I’ll let you know."

A delightful family in Claremont has been posting a new dad joke in their front yard each day to mark the passage of time during the lockdown. Photos of the groaners were shared by a neighbor on the social network Reddit, where they've been a sensation. Harrison Klinski, 22, an aspiring medical school student cooped up in the home with his parents, told the Sun they came up with the idea to inject some levity into a dismal situation. "We just thought that laughter's the best medicine," he said.

Below, a few examples.

Julian Iannini

Julian Iannini

Julian Iannini




A banner hung from a home occupied by activists in Los Angeles on March 19.

Frederic J. Brown/AFP via Getty Images

A group calling themselves the "Reclaimers" have occupied a dozen empty homes in a working-class neighborhood of Los Angeles. The houses are owned by California, which bought them last century with a goal to expand a freeway. That plan was abandoned in 2018. Housing activists have been petitioning for years to make the homes available at affordable prices. The coronavirus pandemic, they now hope, will add urgency to that message. New Yorker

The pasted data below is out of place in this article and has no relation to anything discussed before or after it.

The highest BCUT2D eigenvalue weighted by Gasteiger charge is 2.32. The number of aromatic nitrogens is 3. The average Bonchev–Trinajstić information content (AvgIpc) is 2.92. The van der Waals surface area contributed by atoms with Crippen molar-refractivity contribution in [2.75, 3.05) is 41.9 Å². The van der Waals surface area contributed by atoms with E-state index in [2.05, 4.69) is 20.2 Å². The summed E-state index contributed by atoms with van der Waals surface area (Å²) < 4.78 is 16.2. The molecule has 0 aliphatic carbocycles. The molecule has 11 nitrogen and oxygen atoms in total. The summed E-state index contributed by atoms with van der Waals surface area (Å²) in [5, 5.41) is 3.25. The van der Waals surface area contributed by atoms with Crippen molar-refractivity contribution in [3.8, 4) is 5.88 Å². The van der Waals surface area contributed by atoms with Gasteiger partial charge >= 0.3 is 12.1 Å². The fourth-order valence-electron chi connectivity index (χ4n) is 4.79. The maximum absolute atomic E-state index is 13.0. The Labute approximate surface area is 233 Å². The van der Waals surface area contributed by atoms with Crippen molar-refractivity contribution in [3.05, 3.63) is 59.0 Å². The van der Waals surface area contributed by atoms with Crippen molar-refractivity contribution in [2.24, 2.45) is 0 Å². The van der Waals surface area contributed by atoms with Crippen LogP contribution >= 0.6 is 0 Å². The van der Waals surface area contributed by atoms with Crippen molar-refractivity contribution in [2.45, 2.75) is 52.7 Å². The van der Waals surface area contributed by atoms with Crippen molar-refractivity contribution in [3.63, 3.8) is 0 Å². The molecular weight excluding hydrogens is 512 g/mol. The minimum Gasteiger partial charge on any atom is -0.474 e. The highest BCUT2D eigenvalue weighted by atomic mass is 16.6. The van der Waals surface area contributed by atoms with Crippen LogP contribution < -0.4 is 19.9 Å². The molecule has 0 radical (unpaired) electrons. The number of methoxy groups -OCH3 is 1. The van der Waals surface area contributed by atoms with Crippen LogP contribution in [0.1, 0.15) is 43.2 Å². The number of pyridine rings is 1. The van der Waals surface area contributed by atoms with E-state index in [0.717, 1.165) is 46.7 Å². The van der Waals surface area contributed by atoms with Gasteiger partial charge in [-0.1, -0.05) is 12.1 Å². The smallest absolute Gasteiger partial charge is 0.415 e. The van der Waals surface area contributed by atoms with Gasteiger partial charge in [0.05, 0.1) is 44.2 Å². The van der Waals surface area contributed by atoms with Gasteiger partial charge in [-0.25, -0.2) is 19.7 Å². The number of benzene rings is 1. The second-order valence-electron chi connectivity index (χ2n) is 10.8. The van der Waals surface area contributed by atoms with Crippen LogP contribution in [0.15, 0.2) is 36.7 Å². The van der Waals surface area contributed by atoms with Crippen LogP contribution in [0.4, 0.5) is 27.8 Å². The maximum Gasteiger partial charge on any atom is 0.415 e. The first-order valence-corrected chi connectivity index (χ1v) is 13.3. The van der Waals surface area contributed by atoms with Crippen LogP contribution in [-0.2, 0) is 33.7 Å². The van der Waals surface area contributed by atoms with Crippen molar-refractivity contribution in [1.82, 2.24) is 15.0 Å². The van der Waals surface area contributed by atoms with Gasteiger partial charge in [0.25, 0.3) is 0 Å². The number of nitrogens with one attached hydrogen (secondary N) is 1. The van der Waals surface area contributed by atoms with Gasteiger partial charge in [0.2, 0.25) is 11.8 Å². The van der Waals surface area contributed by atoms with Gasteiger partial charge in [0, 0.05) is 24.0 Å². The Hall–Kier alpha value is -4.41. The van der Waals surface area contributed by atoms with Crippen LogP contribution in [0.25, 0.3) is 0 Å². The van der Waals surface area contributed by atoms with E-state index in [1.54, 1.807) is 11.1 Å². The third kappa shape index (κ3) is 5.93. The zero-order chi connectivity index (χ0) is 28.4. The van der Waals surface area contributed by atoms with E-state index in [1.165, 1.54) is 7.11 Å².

On Saturday, a foregone conclusion became official as Kobe Bryant was selected for enshrinement in the Basketball Hall of Fame three months after his death in a helicopter crash. The columnist Bill Plaschke imagined how Bryant might have reacted: "Here's guessing he would have been kind, embracing, inclusive, a reflection of a personal evolution that was evident in the final years of his life." L.A. Times | ESPN


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The California Sun is written by Mike McPhate, a former California correspondent for the New York Times.